Surface and interfacial chemistry (Biosurfactants)

Our work at Surface an interfacial laboratory has emphasized on biologically active amphiphilic molecules occurring naturally (Biosurfactants) and the alike molecules produced bio- mimetically.

The term surfactant is a shortening of the words surface active agent.

Surfactants offer extraordinary benefits to many industries. They are involved in infinite number of different industrial processes and physicochemical phenomenon: Increasing mobility, increasing solubility, lubrication, removing soil (scouring), wetting, rewetting, softening, retarding dyeing rate, fixing dyes, making emulsions, stabilizing dispersions, coagulating suspended solids, making foams, preventing foam formation, defoaming, etc.

In addition they have a large number of bioactivities: Stimulate bacterial growth, toxic effects, immune stimulant, tumour growth inhibition, antibiotic, cell lysis (haemolysis), plant pathogenicity, effects on migration of human neutrophils, respiratory action (anti- asthma activity), food digestion, inhibition of cell wall synthesis, fungicidal properties or enzyme stimulation, bio regulatory effects, etc. Hence they play part in many processes in nature.

These molecules have an unlimited number of uses that involves every industry and every aspect of life: oil industry, pharmaceuticals, testing quality of condoms, hygiene an cosmetics, cement, beer and beverages, textiles, paint, detergents and cleaning, food processing, etc. the applications depend on applied properties and the mechanism of action.

A surface active molecule tends to accumulate at surface or interface causing change in the surface or interfacial tension. This leads to many different phenomenon or action such as: Emulsification, increasing wetting properties, foaming, surface medification, surface lubrication, etc., and hence the application of these molecules.

Measuring surface tension:
1. Classical methods: Contact angel, balance based methods (ring and plate methods).
2. Dynamic methods (bubble method) and droplet methods.
3. Online methods: Droplet volume method (capacitive drop tensiometer (CDT), is based on the drop volume principle in combination with a capacitive transducer),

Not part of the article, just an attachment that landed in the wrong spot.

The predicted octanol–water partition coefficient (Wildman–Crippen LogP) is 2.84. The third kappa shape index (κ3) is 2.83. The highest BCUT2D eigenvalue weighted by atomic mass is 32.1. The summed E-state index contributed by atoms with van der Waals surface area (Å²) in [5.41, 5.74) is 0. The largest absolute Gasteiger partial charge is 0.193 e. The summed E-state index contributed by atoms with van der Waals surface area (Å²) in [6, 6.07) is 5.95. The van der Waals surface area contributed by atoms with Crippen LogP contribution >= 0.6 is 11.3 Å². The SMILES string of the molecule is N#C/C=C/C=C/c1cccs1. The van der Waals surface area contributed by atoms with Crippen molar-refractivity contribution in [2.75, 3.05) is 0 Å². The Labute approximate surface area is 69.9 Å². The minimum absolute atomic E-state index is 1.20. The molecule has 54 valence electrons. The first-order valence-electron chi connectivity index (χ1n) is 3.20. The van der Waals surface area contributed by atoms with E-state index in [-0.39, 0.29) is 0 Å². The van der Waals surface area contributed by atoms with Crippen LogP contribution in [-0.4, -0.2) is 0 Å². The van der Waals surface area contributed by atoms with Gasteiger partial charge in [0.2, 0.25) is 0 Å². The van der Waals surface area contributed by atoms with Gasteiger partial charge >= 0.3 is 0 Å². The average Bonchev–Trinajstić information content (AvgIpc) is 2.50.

4. In Situ force –balance tensiometer, water filled porous cup – pressure transducer. Or,
5. Tensiography (Fiber optic illuminated drop) and ( ultrasonic tensiography: ultrasonic interferometry on liquid drops)

Environmental aspects of surface tension
The surface tension in the environment changes constantly due to either surfactant pollution (household or industry ) or production of naturally occurring surfactants.

In aquatic or marine environment
The surface tension is the macroscopic demonstration of the molecular phenomena at the interface between two liquid phases. Surfactants may change a liquid's wetting characteristics causing the alteration of surface tension and consequently the mass transferring at the liquid interface. This process is of immense significance to the studying the mass transfer (of pollutants) in aquatic and marine environments.

In soils
The direction of water flow in soil is determined by the water pressures in the soil and this in turn determines the transport of chemicals in the vadose zone. These processes are also dependent on surface tension and its alterations caused by either surfactant pollution (household or industry) or by production of naturally occurring surfactants.

Surface tension in nature
Naturally occurring biosurfactants will cause a constant change in surface tension in the environment and hence destabilize the surveillance parameters : Mobility , solubility, mass transfer, bioremediation time, degradation rates, quantity -location relations.

These surfactants are produced naturally by different organisms/ microorganisms: Bacteria, algae, fungi , plants, animal cells, degradation of organic matter from organisms (fat, protein, carbohydrates, etc)

Biomimetic surfactants
Are Biosurfactant like molecules produced by chemical or enzymatic synthesis under controlled lab conditions, the aim of this type of synthesis is the production biosurfactants molecules with specific properties.

Chemical identity of Biosurfactants: sugar based, peptide based, polymers , fatty acids, etc.

Environmental uses of tensiometery
1. In situ prediction of the direction of water flow and chemical transport in the vadose zone. For this purpose the soil water pressures is measured over a prolonged space and time.
2. pollutants are measured quantitatively using pendant drop illuminated method from within by an optic fiber generator and receiver. The procedure provides intricate fingerprint tracing that generate profiles depending on the surface tension, refractive index, color and other parameters. The system is used to develop an ultra-sensitive gas detection method in which the adsorption of the target gas to the drop is detected via changes in the drop.
3. Prediction or estimation of changes of environmental parameters: Mobility , solubility, mass transfer, etc.
4. Surveillance of mass transfer in aquatic environment using in situ force-balance tensiometry, droplet volume method that allows measurements of the dynamic surface tension.
5. Controlling water quality using tensiometry (droplet volume method ) and tensiography methods (pendant drop illumination method).
6. Environmental Risk analysis and environmental impact assessment (EIA)


Naturally occurring surfactants:
- Rhamnolipids from pseudomonas sp., production and physicochemical properties.
- Sepiculisporic acid of Penicillium spiculisporum, physicochemical properties.
- Surfactin of Bacillus subtilis, physicochemical properties.

Biomimetic surfactants:
- Amino acid based surfactants, production and physicochemical properties
- Sugar based surfactants production and physicochemical properties.

Study of bioactivity:
Effects on bacteria and blood cells, etc.

Contact person: Mohamad Osman